The 'kitchen ghosts' of Black Appalachia who guide Crystal Wilkinson
Who are your kitchen ghosts and what do they help you cook?
The term “kitchen ghost” comes from former poet laureate of Kentucky Crystal Wilkinson. She’s out with her first cookbook, a celebration of the ancestors from her home in Appalachia whose spirits guide her in the kitchen.
“Praisesong for the Kitchen Ghosts: Stories and Recipes from Five Generations of Black Country Cooks” was inspired by an essay of the same name, published in Emergence Magazine.
Just a little bit more. Turn your fire down.Not too much salt. Please have some, we have plenty.And I imagine myself many years from now, standing in my great grandchildren’s kitchen, nodding my head as they work, whispering in their ears, “That’s right. Keep it up. We will always have plenty.”
Grandmother’s Blackberry Cobbler
Uncle Sherman and Aunt Lo, who can both come close to re-creating
this dessert—my grandmother’s prized blackberry cobbler—say the
secret to perfection is in the crust. The sugar sprinkled on top gives
this one a lovely look. An 8-cup casserole or 8-inch Pyrex baking dish
works well here. This deep-dish, wrap-around rolled crust method
is something like an old-fashioned pandowdy that was popular in the
1800s, where you dowsed the crust into the fruit mixture and baked it in
a skillet. I was an adult before I perfected this cobbler; getting the ratio
of fruit, juice, and crust in each bite is important. This cobbler screams
July in Kentucky to me, even if it’s the dead of winter and you are
anywhere in the world.
For the fruit
1 cup sugar
4 tablespoons (½ stick) salted butter
16 to 18 ounces fresh blackberries
(3 generous cups), preferably wild if you can find them
For the crust
2 cups all-purpose flour, plus more for rolling
1 teaspoon table salt
⅔ cup cold vegetable shortening
½ cup ice water, or as needed
1 tablespoon sugar, for sprinkling
Make the fruit:
Combine the sugar, 1 cup water, the butter, and
blackberries in a large saucepan. Bring to a boil over medium-high heat.
Cook for 6 to 8 minutes, stirring only after the berries begin to soften,
the butter has melted, and the liquid in the pan turns deep purple. Do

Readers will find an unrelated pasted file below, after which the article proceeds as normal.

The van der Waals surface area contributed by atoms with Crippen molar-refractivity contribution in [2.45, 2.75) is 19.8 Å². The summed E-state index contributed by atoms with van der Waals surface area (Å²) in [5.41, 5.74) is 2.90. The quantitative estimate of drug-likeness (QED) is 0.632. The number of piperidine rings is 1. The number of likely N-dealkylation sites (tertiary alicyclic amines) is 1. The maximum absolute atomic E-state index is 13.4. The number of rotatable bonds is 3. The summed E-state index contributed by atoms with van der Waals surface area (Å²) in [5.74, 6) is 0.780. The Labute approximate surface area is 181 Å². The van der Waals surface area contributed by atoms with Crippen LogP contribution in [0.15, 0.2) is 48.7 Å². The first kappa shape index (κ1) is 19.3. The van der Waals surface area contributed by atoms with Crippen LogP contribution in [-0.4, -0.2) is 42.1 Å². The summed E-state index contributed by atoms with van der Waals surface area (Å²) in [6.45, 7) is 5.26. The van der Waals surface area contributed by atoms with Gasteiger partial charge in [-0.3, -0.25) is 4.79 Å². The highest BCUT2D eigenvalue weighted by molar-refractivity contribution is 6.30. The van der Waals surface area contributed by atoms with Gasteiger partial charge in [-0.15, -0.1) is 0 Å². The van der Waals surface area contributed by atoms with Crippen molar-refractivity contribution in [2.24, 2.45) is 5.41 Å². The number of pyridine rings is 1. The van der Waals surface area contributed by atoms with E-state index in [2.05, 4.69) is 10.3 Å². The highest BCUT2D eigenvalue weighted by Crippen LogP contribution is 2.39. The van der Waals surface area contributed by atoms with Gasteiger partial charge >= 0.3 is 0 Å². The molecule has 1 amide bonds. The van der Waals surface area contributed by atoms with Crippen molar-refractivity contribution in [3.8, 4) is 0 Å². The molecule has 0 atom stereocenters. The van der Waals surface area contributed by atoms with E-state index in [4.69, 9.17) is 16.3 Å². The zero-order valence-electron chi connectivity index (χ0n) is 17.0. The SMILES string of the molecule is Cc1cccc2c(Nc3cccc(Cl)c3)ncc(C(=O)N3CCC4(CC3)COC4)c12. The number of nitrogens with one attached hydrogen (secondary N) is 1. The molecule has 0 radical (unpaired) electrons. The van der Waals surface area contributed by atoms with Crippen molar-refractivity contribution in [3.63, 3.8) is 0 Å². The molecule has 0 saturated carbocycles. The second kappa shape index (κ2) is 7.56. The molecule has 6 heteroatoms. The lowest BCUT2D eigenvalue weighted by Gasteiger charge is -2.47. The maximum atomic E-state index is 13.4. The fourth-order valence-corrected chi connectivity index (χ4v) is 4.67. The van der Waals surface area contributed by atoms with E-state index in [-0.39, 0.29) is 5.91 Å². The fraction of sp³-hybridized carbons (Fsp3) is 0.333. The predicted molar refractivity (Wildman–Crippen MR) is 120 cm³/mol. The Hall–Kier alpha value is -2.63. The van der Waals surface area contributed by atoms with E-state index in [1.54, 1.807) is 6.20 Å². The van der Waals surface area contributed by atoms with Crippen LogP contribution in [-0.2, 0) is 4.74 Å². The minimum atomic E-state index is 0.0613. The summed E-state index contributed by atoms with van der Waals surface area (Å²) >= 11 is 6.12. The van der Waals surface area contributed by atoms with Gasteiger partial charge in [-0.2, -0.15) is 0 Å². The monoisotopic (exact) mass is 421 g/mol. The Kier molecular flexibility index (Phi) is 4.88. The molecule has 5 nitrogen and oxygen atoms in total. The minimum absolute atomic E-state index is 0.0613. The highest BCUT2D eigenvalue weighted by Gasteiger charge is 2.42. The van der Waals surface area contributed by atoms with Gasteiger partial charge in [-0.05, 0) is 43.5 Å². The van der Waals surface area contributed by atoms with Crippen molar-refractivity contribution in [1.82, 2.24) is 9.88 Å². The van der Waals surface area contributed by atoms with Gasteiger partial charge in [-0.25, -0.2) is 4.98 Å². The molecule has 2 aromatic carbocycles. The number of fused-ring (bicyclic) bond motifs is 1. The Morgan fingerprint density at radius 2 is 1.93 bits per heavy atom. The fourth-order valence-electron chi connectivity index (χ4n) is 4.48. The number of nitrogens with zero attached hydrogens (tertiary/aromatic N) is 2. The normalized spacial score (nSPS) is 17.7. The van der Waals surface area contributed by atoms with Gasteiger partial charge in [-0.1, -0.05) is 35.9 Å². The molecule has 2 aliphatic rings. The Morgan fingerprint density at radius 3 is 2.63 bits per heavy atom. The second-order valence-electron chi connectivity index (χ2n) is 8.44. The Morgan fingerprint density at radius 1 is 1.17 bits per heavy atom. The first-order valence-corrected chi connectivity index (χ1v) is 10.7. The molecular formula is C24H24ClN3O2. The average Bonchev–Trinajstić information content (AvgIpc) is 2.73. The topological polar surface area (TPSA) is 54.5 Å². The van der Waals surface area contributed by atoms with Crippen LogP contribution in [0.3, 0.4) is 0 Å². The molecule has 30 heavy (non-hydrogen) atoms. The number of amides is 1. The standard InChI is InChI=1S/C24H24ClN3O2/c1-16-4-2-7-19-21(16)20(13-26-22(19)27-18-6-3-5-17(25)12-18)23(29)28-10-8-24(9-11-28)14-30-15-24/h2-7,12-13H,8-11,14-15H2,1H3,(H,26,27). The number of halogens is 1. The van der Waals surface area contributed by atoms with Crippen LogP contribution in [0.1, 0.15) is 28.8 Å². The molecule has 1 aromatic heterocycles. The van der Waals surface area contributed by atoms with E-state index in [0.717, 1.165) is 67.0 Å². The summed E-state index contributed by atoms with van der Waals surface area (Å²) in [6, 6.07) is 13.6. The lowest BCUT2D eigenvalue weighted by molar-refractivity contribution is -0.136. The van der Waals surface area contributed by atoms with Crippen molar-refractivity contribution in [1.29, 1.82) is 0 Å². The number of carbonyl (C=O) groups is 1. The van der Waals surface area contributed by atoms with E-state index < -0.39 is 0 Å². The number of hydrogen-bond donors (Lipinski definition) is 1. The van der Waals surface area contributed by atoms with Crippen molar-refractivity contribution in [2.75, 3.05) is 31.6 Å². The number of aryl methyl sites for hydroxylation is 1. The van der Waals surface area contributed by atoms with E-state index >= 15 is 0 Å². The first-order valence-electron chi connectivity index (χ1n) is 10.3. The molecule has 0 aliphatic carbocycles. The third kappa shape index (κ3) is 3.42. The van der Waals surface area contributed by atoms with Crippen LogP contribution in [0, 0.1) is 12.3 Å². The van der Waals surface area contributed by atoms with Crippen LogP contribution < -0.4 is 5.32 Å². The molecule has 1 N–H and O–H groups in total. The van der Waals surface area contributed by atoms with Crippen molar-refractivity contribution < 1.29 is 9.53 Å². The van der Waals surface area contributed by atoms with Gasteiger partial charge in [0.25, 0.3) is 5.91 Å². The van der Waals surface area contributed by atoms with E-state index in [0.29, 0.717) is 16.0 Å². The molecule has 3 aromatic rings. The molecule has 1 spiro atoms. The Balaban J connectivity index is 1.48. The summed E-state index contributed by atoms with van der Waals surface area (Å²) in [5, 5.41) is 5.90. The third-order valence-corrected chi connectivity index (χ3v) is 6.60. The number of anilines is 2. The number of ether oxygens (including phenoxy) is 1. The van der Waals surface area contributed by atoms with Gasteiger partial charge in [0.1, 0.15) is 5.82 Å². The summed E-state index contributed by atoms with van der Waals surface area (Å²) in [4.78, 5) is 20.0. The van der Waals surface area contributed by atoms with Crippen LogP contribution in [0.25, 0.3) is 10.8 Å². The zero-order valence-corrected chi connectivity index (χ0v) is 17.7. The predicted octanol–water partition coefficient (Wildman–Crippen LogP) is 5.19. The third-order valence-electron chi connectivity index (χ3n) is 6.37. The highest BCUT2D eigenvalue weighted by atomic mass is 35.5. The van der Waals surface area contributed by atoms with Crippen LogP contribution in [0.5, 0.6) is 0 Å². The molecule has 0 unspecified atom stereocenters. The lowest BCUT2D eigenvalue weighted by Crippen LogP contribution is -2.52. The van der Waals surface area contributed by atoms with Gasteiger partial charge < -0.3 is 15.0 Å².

not overcook. Remove from the heat and let cool while you make
make the crust: Combine the flour and salt in a chilled glass, ceramic,
or metal mixing bowl. Use a pastry cutter or two forks to work in the
shortening, blending until the mixture is the consistency of coarse meal.
Again, do not overwork it.
Add half of the ice water, stirring to form a dough that begins to gather,
then continue to add a little more ice water at a time—just enough for
the dough to hold together. You may not use all the water.
Lightly flour a rolling pin and your work surface. Turn out the
dough and roll it out evenly to a size much larger than your cobbler/
casserole pan. Lay the dough in the pan so there is a generous amount
of overhang on all sides (1 to 2 inches or so). Use the tines of a fork to
dock the bottom of the dough in several places.
When you’re ready to assemble the cobbler, place a rack in the middle
position and preheat the oven to 350°F.
Spoon the cooled, softened fruit and some of its liquid into the doughlined
pan. The berries should not be “swimming.” Discard or reserve
the remaining liquid to cook down for an accompanying syrup;
Pull the overhanging dough up toward the center on all sides to cover
most of the fruit. Sprinkle the top with the sugar. Bake on the middle
rack for 40 to 45 minutes, until the crust is lightly browned and any
exposed fruit is bubbling. Spoon into bowls and serve warm or at room
note: While the cobbler is baking, you may cook down the extra
berry liquid to create a syrupy sauce you can serve with the cobbler
or with ice cream, or use it to flavor drinks. Simply pour the leftover
cooking juices in a saucepan and simmer over medium heat until thick
enough to coat a spoon, 15 to 20 minutes. Let cool.
Reprinted with permission from Praisesong for the Kitchen Ghosts: Stories and Recipes from
Five Generations of Black Country Cooks by Crystal Wilkinson copyright 2024. Photographs
by Kelly Marshall copyright 2024. Published by Clarkson Potter, an imprint of Penguin
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